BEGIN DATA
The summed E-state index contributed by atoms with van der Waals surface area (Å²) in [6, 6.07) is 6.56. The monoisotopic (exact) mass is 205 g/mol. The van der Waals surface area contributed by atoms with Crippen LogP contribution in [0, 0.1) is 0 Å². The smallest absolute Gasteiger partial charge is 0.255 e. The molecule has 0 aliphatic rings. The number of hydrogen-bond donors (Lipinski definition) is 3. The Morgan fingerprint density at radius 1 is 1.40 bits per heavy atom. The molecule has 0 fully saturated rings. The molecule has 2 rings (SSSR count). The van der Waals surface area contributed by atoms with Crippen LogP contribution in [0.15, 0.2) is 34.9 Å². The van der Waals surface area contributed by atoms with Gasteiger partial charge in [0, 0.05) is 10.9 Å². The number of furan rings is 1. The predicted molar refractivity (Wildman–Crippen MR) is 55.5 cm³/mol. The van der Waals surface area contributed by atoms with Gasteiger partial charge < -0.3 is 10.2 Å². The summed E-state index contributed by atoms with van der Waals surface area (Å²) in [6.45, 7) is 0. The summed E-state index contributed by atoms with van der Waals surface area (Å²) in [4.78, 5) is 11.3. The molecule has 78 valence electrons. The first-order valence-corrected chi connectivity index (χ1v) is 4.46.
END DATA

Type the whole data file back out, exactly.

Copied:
The summed E-state index contributed by atoms with van der Waals surface area (Å²) in [6, 6.07) is 6.56. The monoisotopic (exact) mass is 205 g/mol. The van der Waals surface area contributed by atoms with Crippen LogP contribution in [0, 0.1) is 0 Å². The smallest absolute Gasteiger partial charge is 0.255 e. The molecule has 0 aliphatic rings. The number of hydrogen-bond donors (Lipinski definition) is 3. The Morgan fingerprint density at radius 1 is 1.40 bits per heavy atom. The molecule has 0 fully saturated rings. The molecule has 2 rings (SSSR count). The van der Waals surface area contributed by atoms with Crippen LogP contribution in [0.15, 0.2) is 34.9 Å². The van der Waals surface area contributed by atoms with Gasteiger partial charge in [0, 0.05) is 10.9 Å². The number of furan rings is 1. The predicted molar refractivity (Wildman–Crippen MR) is 55.5 cm³/mol. The van der Waals surface area contributed by atoms with Gasteiger partial charge < -0.3 is 10.2 Å². The summed E-state index contributed by atoms with van der Waals surface area (Å²) in [6.45, 7) is 0. The summed E-state index contributed by atoms with van der Waals surface area (Å²) in [4.78, 5) is 11.3. The molecule has 78 valence electrons. The first-order valence-corrected chi connectivity index (χ1v) is 4.46.